A tripartite committee consisting of the Nigerian National Petroleum Corporation (NNPC), Nigeria Customs Service (NCS), and the Department of Petroleum Resources (DPR), has been set up to tackle the growing incidents of petroleum products smuggling to neighbouring countries.
The inaugural meeting was held in Abuja – The inaugural meeting which was held at the Customs House on Tuesday in Abuja, was attended by the Group Managing Director, NNPC, Dr Maikanti Baru, Controller General of the NCS, Col. Hammed Ali, and the Director of the DPR, Mr Mordecai Ladan.
Smuggling of petroleum products is affecting the economy – Speaking at the inauguration, Maikanti Baru said the smuggling of petroleum products across the country’s borders was causing serious revenue losses, and had been rendering all efforts of the Government to make sure petroleum products are appropriately distributed across the country useless.
“The negative economic impact of smuggling is that it is undermining Nigeria’s economic growth as a huge amount of money is spent in terms of under-recovery. This huge loss is draining the treasury. Remember, these are monies that could be used to develop several critical sectors of the economy.”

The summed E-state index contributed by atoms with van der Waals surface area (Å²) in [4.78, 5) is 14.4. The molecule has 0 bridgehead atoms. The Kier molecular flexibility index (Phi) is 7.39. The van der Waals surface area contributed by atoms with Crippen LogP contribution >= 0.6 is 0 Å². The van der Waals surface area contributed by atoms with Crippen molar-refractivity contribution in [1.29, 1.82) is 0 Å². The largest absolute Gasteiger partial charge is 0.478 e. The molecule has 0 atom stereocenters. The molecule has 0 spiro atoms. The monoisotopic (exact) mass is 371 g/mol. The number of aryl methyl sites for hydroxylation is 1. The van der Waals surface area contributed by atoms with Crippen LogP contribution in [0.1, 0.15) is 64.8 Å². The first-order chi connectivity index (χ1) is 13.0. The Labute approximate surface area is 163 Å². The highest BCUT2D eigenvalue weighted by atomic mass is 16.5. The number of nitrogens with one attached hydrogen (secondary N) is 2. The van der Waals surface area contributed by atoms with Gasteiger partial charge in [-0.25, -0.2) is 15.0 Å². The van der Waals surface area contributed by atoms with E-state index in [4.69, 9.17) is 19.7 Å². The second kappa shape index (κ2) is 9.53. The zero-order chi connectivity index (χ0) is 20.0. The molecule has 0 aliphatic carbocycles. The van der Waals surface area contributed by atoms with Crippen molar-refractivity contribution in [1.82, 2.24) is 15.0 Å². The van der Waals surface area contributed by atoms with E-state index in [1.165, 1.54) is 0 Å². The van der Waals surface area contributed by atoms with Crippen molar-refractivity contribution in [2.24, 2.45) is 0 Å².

Some other efforts have been made – Recall that Nairametrics had earlier reported that the DPR also created and distributed the National Production Monitoring System (NPMS), to track petroleum production and it’s movement.
The job of the committee
The committee would close down unlicensed filling station – The committee reported that some unlicensed filling stations along the borderline had been identified as being responsible for the smuggling of petroleum products.
They will make sure such filling stations are closed, and also tackle other methods used in smuggling petroleum products.
They would monitor licensed filling stations – The Comptroller-General of Customs, Col Hameed Ali, said, the committee would also monitor the activities of licensed filling stations.
“We have enough men and resources that can manage the nation’s 4,070km border-line and address this menace once and for all. What we need, however, is information on a real-time basis.”